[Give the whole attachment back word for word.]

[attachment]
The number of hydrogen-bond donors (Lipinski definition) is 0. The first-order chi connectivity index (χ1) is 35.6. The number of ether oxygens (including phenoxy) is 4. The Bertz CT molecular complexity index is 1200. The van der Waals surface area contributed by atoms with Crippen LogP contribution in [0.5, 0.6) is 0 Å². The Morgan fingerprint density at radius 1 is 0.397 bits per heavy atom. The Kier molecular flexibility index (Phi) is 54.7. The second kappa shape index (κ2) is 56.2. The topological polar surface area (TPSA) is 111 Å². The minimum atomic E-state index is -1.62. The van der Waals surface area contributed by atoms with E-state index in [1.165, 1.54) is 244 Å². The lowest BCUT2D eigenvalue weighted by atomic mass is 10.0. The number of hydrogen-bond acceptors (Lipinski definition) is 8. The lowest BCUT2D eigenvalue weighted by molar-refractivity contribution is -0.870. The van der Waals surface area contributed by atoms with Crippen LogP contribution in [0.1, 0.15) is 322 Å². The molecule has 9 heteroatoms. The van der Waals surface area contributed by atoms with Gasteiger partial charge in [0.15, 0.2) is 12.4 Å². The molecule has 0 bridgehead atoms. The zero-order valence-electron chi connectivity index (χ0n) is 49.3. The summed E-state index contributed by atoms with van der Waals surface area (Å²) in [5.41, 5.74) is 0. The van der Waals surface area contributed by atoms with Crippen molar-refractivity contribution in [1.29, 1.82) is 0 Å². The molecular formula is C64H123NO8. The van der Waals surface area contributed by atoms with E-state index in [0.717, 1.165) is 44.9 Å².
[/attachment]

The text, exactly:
The number of hydrogen-bond donors (Lipinski definition) is 0. The first-order chi connectivity index (χ1) is 35.6. The number of ether oxygens (including phenoxy) is 4. The Bertz CT molecular complexity index is 1200. The van der Waals surface area contributed by atoms with Crippen LogP contribution in [0.5, 0.6) is 0 Å². The Morgan fingerprint density at radius 1 is 0.397 bits per heavy atom. The Kier molecular flexibility index (Phi) is 54.7. The second kappa shape index (κ2) is 56.2. The topological polar surface area (TPSA) is 111 Å². The minimum atomic E-state index is -1.62. The van der Waals surface area contributed by atoms with E-state index in [1.165, 1.54) is 244 Å². The lowest BCUT2D eigenvalue weighted by atomic mass is 10.0. The number of hydrogen-bond acceptors (Lipinski definition) is 8. The lowest BCUT2D eigenvalue weighted by molar-refractivity contribution is -0.870. The van der Waals surface area contributed by atoms with Crippen LogP contribution in [0.1, 0.15) is 322 Å². The molecule has 9 heteroatoms. The van der Waals surface area contributed by atoms with Gasteiger partial charge in [0.15, 0.2) is 12.4 Å². The molecule has 0 bridgehead atoms. The zero-order valence-electron chi connectivity index (χ0n) is 49.3. The summed E-state index contributed by atoms with van der Waals surface area (Å²) in [5.41, 5.74) is 0. The van der Waals surface area contributed by atoms with Crippen molar-refractivity contribution in [1.29, 1.82) is 0 Å². The molecular formula is C64H123NO8. The van der Waals surface area contributed by atoms with E-state index in [0.717, 1.165) is 44.9 Å².